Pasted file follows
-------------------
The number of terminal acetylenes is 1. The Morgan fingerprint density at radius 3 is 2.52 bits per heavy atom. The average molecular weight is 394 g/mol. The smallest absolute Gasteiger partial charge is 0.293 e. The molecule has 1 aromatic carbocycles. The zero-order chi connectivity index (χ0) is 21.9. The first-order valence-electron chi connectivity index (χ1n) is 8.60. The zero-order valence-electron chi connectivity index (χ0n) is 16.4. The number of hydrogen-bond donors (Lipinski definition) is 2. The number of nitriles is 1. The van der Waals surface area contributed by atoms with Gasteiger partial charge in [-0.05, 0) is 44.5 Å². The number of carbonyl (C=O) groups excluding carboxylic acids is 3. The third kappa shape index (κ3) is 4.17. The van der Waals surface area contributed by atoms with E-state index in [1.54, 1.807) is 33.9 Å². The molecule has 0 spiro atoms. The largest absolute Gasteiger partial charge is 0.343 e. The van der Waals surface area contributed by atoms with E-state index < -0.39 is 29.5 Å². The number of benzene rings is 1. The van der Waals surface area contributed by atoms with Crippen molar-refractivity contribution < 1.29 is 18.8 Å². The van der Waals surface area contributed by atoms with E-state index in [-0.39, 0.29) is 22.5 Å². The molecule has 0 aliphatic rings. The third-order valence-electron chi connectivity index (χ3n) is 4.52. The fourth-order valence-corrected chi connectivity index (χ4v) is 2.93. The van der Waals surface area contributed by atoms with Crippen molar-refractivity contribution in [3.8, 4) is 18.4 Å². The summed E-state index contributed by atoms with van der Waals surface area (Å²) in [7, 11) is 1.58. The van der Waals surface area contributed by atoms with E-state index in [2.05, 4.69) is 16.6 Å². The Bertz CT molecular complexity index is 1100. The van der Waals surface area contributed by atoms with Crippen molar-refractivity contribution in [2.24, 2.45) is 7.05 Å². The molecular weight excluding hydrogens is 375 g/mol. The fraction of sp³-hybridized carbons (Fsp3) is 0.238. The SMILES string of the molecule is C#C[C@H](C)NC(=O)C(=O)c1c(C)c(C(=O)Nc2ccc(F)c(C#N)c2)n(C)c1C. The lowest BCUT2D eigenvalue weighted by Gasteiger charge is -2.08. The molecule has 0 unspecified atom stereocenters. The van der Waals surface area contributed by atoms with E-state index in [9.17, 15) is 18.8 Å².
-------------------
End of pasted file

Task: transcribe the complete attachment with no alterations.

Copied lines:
The number of terminal acetylenes is 1. The Morgan fingerprint density at radius 3 is 2.52 bits per heavy atom. The average molecular weight is 394 g/mol. The smallest absolute Gasteiger partial charge is 0.293 e. The molecule has 1 aromatic carbocycles. The zero-order chi connectivity index (χ0) is 21.9. The first-order valence-electron chi connectivity index (χ1n) is 8.60. The zero-order valence-electron chi connectivity index (χ0n) is 16.4. The number of hydrogen-bond donors (Lipinski definition) is 2. The number of nitriles is 1. The van der Waals surface area contributed by atoms with Gasteiger partial charge in [-0.05, 0) is 44.5 Å². The number of carbonyl (C=O) groups excluding carboxylic acids is 3. The third kappa shape index (κ3) is 4.17. The van der Waals surface area contributed by atoms with E-state index in [1.54, 1.807) is 33.9 Å². The molecule has 0 spiro atoms. The largest absolute Gasteiger partial charge is 0.343 e. The van der Waals surface area contributed by atoms with E-state index < -0.39 is 29.5 Å². The number of benzene rings is 1. The van der Waals surface area contributed by atoms with Crippen molar-refractivity contribution < 1.29 is 18.8 Å². The van der Waals surface area contributed by atoms with E-state index in [-0.39, 0.29) is 22.5 Å². The molecule has 0 aliphatic rings. The third-order valence-electron chi connectivity index (χ3n) is 4.52. The fourth-order valence-corrected chi connectivity index (χ4v) is 2.93. The van der Waals surface area contributed by atoms with Crippen molar-refractivity contribution in [3.8, 4) is 18.4 Å². The summed E-state index contributed by atoms with van der Waals surface area (Å²) in [7, 11) is 1.58. The van der Waals surface area contributed by atoms with E-state index in [2.05, 4.69) is 16.6 Å². The Bertz CT molecular complexity index is 1100. The van der Waals surface area contributed by atoms with Crippen molar-refractivity contribution in [2.24, 2.45) is 7.05 Å². The molecular weight excluding hydrogens is 375 g/mol. The fraction of sp³-hybridized carbons (Fsp3) is 0.238. The SMILES string of the molecule is C#C[C@H](C)NC(=O)C(=O)c1c(C)c(C(=O)Nc2ccc(F)c(C#N)c2)n(C)c1C. The lowest BCUT2D eigenvalue weighted by Gasteiger charge is -2.08. The molecule has 0 unspecified atom stereocenters. The van der Waals surface area contributed by atoms with E-state index in [9.17, 15) is 18.8 Å².